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Dragons Forever


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Product Details

  • Actors: Jackie Chan, Sammo Kam-Bo Hung, Biao Yuen, Pauline Yeung, Deannie Yip
  • Directors: Sammo Kam-Bo Hung, Corey Yuen
  • Writers: Cheuk-Hon Szeto, Gordon Chan, Yiu Ming Leung
  • Producers: Leonard Ho, Pui-Wah Chan, Raymond Chow
  • Format: Closed-captioned, Color, Dolby, Letterboxed, Widescreen, NTSC
  • Language: Cantonese (Dolby Digital 5.1), Mandarin Chinese (Dolby Digital 5.1)
  • Subtitles: English, Vietnamese, Japanese, Georgian, Thai
  • Region: All Regions
  • Number of discs: 1
  • Rated: Unrated
  • Studio: Image Entertainment
  • DVD Release Date: January 19, 1999
  • Run Time: 102 minutes
  • Average Customer Review: 4.3 out of 5 stars  See all reviews (29 customer reviews)
  • ASIN: 6305261415
  • Amazon Best Sellers Rank: #301,180 in Movies & TV (See Top 100 in Movies & TV)
  • Learn more about "Dragons Forever" on IMDb

Customer Reviews

4.3 out of 5 stars
5 star
48%
4 star
31%
3 star
21%
2 star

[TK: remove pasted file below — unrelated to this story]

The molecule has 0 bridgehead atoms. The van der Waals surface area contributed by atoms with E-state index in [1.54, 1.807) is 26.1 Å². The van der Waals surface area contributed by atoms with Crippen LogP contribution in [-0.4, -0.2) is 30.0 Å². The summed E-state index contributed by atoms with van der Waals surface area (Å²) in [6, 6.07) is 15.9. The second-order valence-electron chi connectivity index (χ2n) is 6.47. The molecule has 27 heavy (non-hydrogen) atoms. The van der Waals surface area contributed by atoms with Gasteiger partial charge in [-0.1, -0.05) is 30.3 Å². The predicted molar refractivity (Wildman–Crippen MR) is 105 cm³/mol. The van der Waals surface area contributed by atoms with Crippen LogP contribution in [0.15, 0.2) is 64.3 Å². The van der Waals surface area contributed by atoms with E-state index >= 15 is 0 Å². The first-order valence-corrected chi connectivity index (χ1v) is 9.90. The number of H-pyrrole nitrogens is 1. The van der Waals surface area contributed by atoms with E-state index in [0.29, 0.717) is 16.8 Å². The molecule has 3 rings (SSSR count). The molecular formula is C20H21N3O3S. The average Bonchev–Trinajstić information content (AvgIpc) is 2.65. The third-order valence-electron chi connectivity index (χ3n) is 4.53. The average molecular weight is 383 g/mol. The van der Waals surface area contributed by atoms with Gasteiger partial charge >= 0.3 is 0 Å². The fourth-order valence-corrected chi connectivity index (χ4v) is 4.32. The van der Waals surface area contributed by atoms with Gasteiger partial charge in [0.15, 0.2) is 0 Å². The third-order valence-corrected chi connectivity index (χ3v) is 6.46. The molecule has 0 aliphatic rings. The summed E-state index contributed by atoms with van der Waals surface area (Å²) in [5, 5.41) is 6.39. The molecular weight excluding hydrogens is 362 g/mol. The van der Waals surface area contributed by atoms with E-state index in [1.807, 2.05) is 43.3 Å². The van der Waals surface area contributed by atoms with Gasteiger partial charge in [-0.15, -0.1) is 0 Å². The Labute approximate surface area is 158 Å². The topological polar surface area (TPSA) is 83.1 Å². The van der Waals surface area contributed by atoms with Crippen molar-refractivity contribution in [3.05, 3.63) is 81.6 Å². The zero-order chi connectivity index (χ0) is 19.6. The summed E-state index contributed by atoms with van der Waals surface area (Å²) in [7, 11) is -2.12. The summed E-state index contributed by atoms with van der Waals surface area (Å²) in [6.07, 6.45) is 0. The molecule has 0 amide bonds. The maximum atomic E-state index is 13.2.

0%
1 star
0%
See all 29 customer reviews
Fight sequences are top notch and very well coreographed.
J Brenner
Dragons is easily one of the best Chan movies created, and perhaps one of the greatest H.K. martial arts cast every assembled.
dominion_ruler
The acrobatics will blow you away, and the final fight with Benny "The Jet" Urquidez is one you'll never forget.
J.B. (jbliang@princeton.edu)

Most Helpful Customer Reviews

8 of 9 people found the following review helpful By Patrick Fitzgerald on March 24, 1999
Format: DVD
First let me say this is one of my favorite Jackie Chan movies, especially with the addition of Sammo Hung and Yuen Biao. Lots of great fights and stunts, but unfortunately none of the standard Jackie Chan outtakes at the end of the movie.
The DVD transfer is not up to Hollywood standards, but considering the source material it is not too bad - much better than the pan-and-scan VHS version I had previously seen.
The re-mixed Dolby Digital 5.1 sound was relatively clear, but the sound effects during the fight scenes were overdone with typical kung-fu movie sounds whenever characters took a swing or made a kick. This was very apparent when Benny the Jet "cracks" his neck - it sounds like he's made of balsa wood. This is no different from the VHS version, but with the directionality of the surround mix, the sounds become even more distracting.
There were some differences from the VHS version: a scene was missing where Yuen Biao visits his psychiatrist. This ommission makes his character's motivation a little harder to understand, but other than that you're only missing out on a little comedy.